TSMC has a market capital of $600 billion and it is now constructing its other plants in Japan, Phoenix, and Arizona worth $12 billion
In order to counter the international slump in semiconductors production, various global chipset making companies are now eying to push for more investments in their research and development facilities, which is also expected to meet the escalating demand. For instance, TSMC, the globe’s leading contract chipmaker has proclaimed to invest $100 billion in the coming three years to perk-up production of its top-notch silicon wafers that are useful in crafting a range of processors.
Back in January, the company clearly mentioned that its capital expenditure would escalate by upto 47 percent in the end of 2022, while also added that it further aims to invest between $40 billion and $44 billion in this year, while last year the spending was $30 billion. Based in Hsinchu, this Taiwanese company has a market capital of $600 billion and it is now constructing its other plants in Japan, Phoenix, and Arizona worth $12 billion. It has several other fabrication plants under its belt, which would begin operations soon.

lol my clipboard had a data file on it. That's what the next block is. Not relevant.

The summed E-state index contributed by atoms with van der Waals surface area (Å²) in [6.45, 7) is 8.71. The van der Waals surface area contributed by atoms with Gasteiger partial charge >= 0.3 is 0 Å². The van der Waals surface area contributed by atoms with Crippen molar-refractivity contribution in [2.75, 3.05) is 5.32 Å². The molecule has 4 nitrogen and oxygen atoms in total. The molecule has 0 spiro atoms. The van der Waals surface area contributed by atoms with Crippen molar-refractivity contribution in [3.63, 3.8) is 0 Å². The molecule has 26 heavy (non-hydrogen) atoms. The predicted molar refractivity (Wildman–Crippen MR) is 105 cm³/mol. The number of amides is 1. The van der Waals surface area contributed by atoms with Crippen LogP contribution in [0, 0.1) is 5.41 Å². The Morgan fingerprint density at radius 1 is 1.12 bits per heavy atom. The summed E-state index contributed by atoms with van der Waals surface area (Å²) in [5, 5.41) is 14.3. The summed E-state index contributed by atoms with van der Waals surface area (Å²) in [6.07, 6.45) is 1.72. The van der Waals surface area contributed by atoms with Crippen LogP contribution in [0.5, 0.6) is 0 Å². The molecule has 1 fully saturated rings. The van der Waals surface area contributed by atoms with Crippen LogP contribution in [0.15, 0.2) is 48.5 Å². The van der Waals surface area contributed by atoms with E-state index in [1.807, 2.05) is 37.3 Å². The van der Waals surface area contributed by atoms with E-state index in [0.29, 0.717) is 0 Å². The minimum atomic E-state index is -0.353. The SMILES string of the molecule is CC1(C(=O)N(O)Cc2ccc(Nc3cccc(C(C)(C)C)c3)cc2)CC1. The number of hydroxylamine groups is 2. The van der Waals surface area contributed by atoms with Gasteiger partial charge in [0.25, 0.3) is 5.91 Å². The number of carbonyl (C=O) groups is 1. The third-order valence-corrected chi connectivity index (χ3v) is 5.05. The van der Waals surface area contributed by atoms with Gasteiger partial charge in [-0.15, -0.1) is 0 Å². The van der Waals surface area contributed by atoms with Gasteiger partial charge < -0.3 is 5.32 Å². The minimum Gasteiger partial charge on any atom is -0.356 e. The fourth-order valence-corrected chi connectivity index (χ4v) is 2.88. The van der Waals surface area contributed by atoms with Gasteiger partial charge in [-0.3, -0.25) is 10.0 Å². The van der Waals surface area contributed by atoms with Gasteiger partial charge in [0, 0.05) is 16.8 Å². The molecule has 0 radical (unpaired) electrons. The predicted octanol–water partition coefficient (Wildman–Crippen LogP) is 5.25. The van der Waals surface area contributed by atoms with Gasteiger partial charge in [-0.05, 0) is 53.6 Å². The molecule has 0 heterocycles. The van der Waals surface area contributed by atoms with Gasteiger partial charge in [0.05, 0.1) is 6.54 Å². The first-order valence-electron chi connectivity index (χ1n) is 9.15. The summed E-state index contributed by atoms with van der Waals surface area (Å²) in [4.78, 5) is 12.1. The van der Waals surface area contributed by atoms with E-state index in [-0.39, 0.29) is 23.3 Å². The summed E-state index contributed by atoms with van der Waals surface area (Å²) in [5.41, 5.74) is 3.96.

According to experts, TSMC is not the only company to invest in the global semiconductor shortage, rival Intel is also gearing up to invest $20 billion on two new chip plants in Arizona. For more than forty years, Intel has been carrying out its operation in that US state, which is already well-equipped with the semiconductor ecosystem. It’s other rivals with a massive presence in the region are Microchip, On Semiconductor, and NXP. Samsung, another emerging semiconductor giant is yet to provide a roadmap for 2022, but it has already mentioned that it invested 90 percent 2021 annual capital expenditure of 48.2 trillion won ($40.1 billion) in the chip business. It is reported exclusively by CNBC.
Global research firm Gartner stated that throughout the end of 2021, semiconductor companies spent a whopping $146 billion in constructing R&D and on new production facilities, while Intel, TSMC, and Samsung accounted for 60 percent of the total $146 billion spending. Chief fabless companies like Qualcomm, Nvidia, and AMD didn’t invest much on the development. Although, the sector is still struggling to produce ample chips, a couple of experts opined a month back that there will be a “chip glut” once all the production facilities start producing more chips.